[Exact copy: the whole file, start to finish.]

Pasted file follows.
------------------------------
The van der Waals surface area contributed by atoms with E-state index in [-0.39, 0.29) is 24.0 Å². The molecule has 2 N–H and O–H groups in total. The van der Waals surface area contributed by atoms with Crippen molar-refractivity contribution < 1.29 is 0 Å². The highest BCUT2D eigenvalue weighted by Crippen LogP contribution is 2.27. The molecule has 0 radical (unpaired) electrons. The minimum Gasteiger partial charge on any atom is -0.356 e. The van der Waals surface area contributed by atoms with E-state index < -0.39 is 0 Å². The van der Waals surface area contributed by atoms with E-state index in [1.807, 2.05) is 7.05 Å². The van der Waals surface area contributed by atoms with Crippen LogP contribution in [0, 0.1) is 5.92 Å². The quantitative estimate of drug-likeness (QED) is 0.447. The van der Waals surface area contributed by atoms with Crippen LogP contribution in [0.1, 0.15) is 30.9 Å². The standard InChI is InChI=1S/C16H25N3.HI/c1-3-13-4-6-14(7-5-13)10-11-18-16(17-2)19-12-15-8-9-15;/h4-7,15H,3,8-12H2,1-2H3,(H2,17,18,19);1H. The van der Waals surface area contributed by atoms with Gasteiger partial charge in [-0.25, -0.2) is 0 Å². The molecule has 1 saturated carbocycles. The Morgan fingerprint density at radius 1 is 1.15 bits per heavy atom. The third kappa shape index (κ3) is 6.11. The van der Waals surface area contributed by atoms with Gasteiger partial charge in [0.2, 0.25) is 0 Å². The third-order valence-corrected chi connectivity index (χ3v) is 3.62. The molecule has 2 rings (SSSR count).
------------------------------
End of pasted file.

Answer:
The van der Waals surface area contributed by atoms with E-state index in [-0.39, 0.29) is 24.0 Å². The molecule has 2 N–H and O–H groups in total. The van der Waals surface area contributed by atoms with Crippen molar-refractivity contribution < 1.29 is 0 Å². The highest BCUT2D eigenvalue weighted by Crippen LogP contribution is 2.27. The molecule has 0 radical (unpaired) electrons. The minimum Gasteiger partial charge on any atom is -0.356 e. The van der Waals surface area contributed by atoms with E-state index < -0.39 is 0 Å². The van der Waals surface area contributed by atoms with E-state index in [1.807, 2.05) is 7.05 Å². The van der Waals surface area contributed by atoms with Crippen LogP contribution in [0, 0.1) is 5.92 Å². The quantitative estimate of drug-likeness (QED) is 0.447. The van der Waals surface area contributed by atoms with Crippen LogP contribution in [0.1, 0.15) is 30.9 Å². The standard InChI is InChI=1S/C16H25N3.HI/c1-3-13-4-6-14(7-5-13)10-11-18-16(17-2)19-12-15-8-9-15;/h4-7,15H,3,8-12H2,1-2H3,(H2,17,18,19);1H. The van der Waals surface area contributed by atoms with Gasteiger partial charge in [-0.25, -0.2) is 0 Å². The molecule has 1 saturated carbocycles. The Morgan fingerprint density at radius 1 is 1.15 bits per heavy atom. The third kappa shape index (κ3) is 6.11. The van der Waals surface area contributed by atoms with Gasteiger partial charge in [0.2, 0.25) is 0 Å². The third-order valence-corrected chi connectivity index (χ3v) is 3.62. The molecule has 2 rings (SSSR count).